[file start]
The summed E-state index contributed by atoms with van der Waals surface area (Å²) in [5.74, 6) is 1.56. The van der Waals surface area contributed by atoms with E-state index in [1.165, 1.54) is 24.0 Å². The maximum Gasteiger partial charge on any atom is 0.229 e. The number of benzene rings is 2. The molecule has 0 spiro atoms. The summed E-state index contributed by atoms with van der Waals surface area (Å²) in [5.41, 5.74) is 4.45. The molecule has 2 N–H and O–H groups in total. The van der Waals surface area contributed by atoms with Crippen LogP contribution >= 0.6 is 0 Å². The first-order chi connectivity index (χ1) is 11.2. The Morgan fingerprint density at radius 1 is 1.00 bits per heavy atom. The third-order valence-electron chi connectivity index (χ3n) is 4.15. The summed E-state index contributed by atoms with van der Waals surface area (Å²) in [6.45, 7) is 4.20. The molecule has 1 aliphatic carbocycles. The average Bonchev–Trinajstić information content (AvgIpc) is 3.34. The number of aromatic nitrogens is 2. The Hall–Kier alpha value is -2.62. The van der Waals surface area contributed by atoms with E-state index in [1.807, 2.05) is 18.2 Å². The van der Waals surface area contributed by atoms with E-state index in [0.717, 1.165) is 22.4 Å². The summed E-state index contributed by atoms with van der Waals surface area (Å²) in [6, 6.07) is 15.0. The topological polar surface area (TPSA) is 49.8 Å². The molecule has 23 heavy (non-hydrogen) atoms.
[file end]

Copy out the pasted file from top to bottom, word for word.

The summed E-state index contributed by atoms with van der Waals surface area (Å²) in [5.74, 6) is 1.56. The van der Waals surface area contributed by atoms with E-state index in [1.165, 1.54) is 24.0 Å². The maximum Gasteiger partial charge on any atom is 0.229 e. The number of benzene rings is 2. The molecule has 0 spiro atoms. The summed E-state index contributed by atoms with van der Waals surface area (Å²) in [5.41, 5.74) is 4.45. The molecule has 2 N–H and O–H groups in total. The van der Waals surface area contributed by atoms with Crippen LogP contribution >= 0.6 is 0 Å². The first-order chi connectivity index (χ1) is 11.2. The Morgan fingerprint density at radius 1 is 1.00 bits per heavy atom. The third-order valence-electron chi connectivity index (χ3n) is 4.15. The summed E-state index contributed by atoms with van der Waals surface area (Å²) in [6.45, 7) is 4.20. The molecule has 1 aliphatic carbocycles. The average Bonchev–Trinajstić information content (AvgIpc) is 3.34. The number of aromatic nitrogens is 2. The Hall–Kier alpha value is -2.62. The van der Waals surface area contributed by atoms with E-state index in [1.807, 2.05) is 18.2 Å². The van der Waals surface area contributed by atoms with E-state index in [0.717, 1.165) is 22.4 Å². The summed E-state index contributed by atoms with van der Waals surface area (Å²) in [6, 6.07) is 15.0. The topological polar surface area (TPSA) is 49.8 Å². The molecule has 23 heavy (non-hydrogen) atoms.